The FlexShares Quality Dividend suite of funds helps investors avoid common risks of dividend investing by selecting stocks with both high dividend yields and strong underlying fundamentals. We believe this suite of quality-focused funds offers investors several choices to consider in pursuing a dividend investing strategy that emphasizes sustainable dividend yields to help meet their goals for income and total return.

CONCLUSION

While dividend investing is a well-established equity investment strategy, blindly pursuing stocks with the highest dividend yields may be dangerous in the long run. High dividend yields may mask underlying problems—such as weak stock prices due to poor financial performance—that could result in lower future dividend payments.

The FlexShares US Quality Dividend suite of funds helps investors avoid common risks of dividend investing by selecting stocks with both high dividend yields and strong underlying fundamentals. We believe this quality-focused approach offers a method for pursuing a dividend investing strategy that emphasizes sustainable dividend yields to help meet investors’ goals for income and total return.


Footnotes

1 Dividend yield is a financial ratio that indicates how much a company pays out in dividends each year relative to its share price. Dividend yield is represented as a percentage and can be calculated by dividing the dollar value of dividends paid in a given year per share of stock held by the dollar value of one share of stock.

2 Dividends represent past performance, and there is no guarantee they will continue to be paid.

3 The Northern Trust 1250 Index is designed to provide broad-based exposure to the U.S. equity markets, with a bias toward large and mid-capitalization companies. In an effort to include a greater number of dividend-paying companies, a constituent limit of 1250 is used at the time of each annual reconstitution.

4 Beta is a statistical measure of the volatility, or sensitivity, of rates of return on a portfolio or security compared to a market index. The beta for an ETF measures the expected change in return of the ETF relative to the return of a designated index. By definition, the beta of the Standard & Poor’s (S&P) 500 Index is 1.00. Accordingly, a fund with a 1.10 beta is expected to perform 10% better than the S&P 500 Index in rising markets and 10% worse in falling markets.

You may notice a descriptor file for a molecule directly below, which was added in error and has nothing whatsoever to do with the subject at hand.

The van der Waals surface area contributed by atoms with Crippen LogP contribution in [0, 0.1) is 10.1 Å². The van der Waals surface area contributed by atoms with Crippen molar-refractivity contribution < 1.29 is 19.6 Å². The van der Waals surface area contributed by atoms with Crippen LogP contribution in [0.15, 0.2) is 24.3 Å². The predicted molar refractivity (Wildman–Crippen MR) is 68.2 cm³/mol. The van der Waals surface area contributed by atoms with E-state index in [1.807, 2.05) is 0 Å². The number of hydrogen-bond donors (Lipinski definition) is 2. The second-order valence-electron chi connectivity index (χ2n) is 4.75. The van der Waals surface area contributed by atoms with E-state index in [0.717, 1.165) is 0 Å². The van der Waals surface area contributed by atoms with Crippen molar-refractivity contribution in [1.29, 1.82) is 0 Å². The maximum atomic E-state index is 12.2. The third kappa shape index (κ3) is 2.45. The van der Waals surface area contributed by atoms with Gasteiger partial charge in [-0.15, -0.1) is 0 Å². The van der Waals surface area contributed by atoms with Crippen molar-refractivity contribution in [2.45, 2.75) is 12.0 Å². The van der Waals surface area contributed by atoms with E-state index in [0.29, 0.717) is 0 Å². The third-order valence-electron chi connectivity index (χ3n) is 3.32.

5 Northern Trust Quality Dividend Index tracks a portfolio of long-only U.S. equity securities, with an emphasis on long-term capital growth and a targeted overall beta that is similar to that of the Northern Trust 1250 Index.

6 The Northern Trust Quality Dividend Defensive Index is designed to provide exposure to a high-quality income-oriented portfolio of long-only U.S. equity securities, with an emphasis on long-term capital growth and a targeted overall beta that is generally between 0.5 to 1.0 times that of the Northern Trust 1250 Index.

7 The Northern Trust Quality Dividend Dynamic Index is designed to provide exposure to a high-quality income-oriented portfolio of long-only U.S. equity securities, with an emphasis on long-term capital growth and a targeted overall beta that is generally between 1.0 to 1.5 times that of the Northern Trust 1250 Index.


FIND OUT MORE

The FlexShares approach to investing is, first and foremost, investor-centric and goal oriented. We pride ourselves on our commitment to developing products that are designed to meet real-world objectives for both institutional and individual investors. If you would like to discuss the attributes of any of the ETFs discussed in this report in greater depth or find out more about the index methodology behind them please don’t hesitate to call us at 1-855-FlexETF (1-855-353-9383).


FlexShares Quality Dividend Index Fund (QDF), FlexShares Quality Dividend Defensive Index Fund (QDEF) and the FlexShares Quality Dividend Dynamic Index Fund (QDYN) are passively managed and use a representative sampling strategy to track its underlying index. Use of a representative sampling strategy creates tracking risk where the Fund’s performance could vary substantially from the performance of the underlying index along with the risk of high portfolio turnover. Additionally, the Funds are at increased dividend risk, as the issuers of the underlying stock might not declare a dividend, or the dividend rate may not remain at current levels. The Funds are also is at increased risk of industry concentration, where it may be more than 25% invested in the assets of a single industry. Finally, the Funds may also be subject to increased volatility risk, where volatility may not equal the target of the underlying index.